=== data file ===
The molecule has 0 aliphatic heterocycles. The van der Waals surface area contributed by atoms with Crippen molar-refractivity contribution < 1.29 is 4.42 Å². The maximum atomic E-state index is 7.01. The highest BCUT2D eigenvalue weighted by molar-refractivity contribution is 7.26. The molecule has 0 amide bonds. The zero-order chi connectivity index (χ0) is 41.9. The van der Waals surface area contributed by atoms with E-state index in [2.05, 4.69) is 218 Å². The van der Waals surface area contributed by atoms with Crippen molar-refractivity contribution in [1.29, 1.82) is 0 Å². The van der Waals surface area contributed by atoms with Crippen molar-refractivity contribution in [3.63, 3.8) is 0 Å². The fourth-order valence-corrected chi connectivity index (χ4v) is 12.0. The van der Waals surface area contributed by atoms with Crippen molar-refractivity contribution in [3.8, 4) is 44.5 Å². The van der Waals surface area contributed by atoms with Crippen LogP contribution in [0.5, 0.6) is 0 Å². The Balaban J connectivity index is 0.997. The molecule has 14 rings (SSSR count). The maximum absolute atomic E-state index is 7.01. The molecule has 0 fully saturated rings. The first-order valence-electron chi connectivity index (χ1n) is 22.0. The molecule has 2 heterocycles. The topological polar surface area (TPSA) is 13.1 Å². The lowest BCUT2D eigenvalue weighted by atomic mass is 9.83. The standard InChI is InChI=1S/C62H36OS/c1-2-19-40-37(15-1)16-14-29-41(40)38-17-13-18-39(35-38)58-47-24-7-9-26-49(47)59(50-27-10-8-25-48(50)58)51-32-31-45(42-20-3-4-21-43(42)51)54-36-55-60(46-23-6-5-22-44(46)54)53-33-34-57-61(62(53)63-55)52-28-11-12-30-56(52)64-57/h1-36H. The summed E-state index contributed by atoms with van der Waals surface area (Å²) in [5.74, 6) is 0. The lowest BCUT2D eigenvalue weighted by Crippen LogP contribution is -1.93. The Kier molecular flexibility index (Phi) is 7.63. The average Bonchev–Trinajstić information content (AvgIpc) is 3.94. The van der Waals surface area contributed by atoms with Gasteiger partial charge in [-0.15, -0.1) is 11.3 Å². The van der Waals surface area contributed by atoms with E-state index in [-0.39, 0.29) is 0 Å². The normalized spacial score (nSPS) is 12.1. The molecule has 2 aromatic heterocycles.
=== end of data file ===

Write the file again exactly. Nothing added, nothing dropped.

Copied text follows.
The molecule has 0 aliphatic heterocycles. The van der Waals surface area contributed by atoms with Crippen molar-refractivity contribution < 1.29 is 4.42 Å². The maximum atomic E-state index is 7.01. The highest BCUT2D eigenvalue weighted by molar-refractivity contribution is 7.26. The molecule has 0 amide bonds. The zero-order chi connectivity index (χ0) is 41.9. The van der Waals surface area contributed by atoms with E-state index in [2.05, 4.69) is 218 Å². The van der Waals surface area contributed by atoms with Crippen molar-refractivity contribution in [1.29, 1.82) is 0 Å². The van der Waals surface area contributed by atoms with Crippen molar-refractivity contribution in [3.63, 3.8) is 0 Å². The fourth-order valence-corrected chi connectivity index (χ4v) is 12.0. The van der Waals surface area contributed by atoms with Crippen molar-refractivity contribution in [3.8, 4) is 44.5 Å². The van der Waals surface area contributed by atoms with Crippen LogP contribution in [0.5, 0.6) is 0 Å². The Balaban J connectivity index is 0.997. The molecule has 14 rings (SSSR count). The maximum absolute atomic E-state index is 7.01. The molecule has 0 fully saturated rings. The first-order valence-electron chi connectivity index (χ1n) is 22.0. The molecule has 2 heterocycles. The topological polar surface area (TPSA) is 13.1 Å². The lowest BCUT2D eigenvalue weighted by atomic mass is 9.83. The standard InChI is InChI=1S/C62H36OS/c1-2-19-40-37(15-1)16-14-29-41(40)38-17-13-18-39(35-38)58-47-24-7-9-26-49(47)59(50-27-10-8-25-48(50)58)51-32-31-45(42-20-3-4-21-43(42)51)54-36-55-60(46-23-6-5-22-44(46)54)53-33-34-57-61(62(53)63-55)52-28-11-12-30-56(52)64-57/h1-36H. The summed E-state index contributed by atoms with van der Waals surface area (Å²) in [5.74, 6) is 0. The lowest BCUT2D eigenvalue weighted by Crippen LogP contribution is -1.93. The Kier molecular flexibility index (Phi) is 7.63. The average Bonchev–Trinajstić information content (AvgIpc) is 3.94. The van der Waals surface area contributed by atoms with Gasteiger partial charge in [-0.15, -0.1) is 11.3 Å². The van der Waals surface area contributed by atoms with E-state index in [-0.39, 0.29) is 0 Å². The normalized spacial score (nSPS) is 12.1. The molecule has 2 aromatic heterocycles.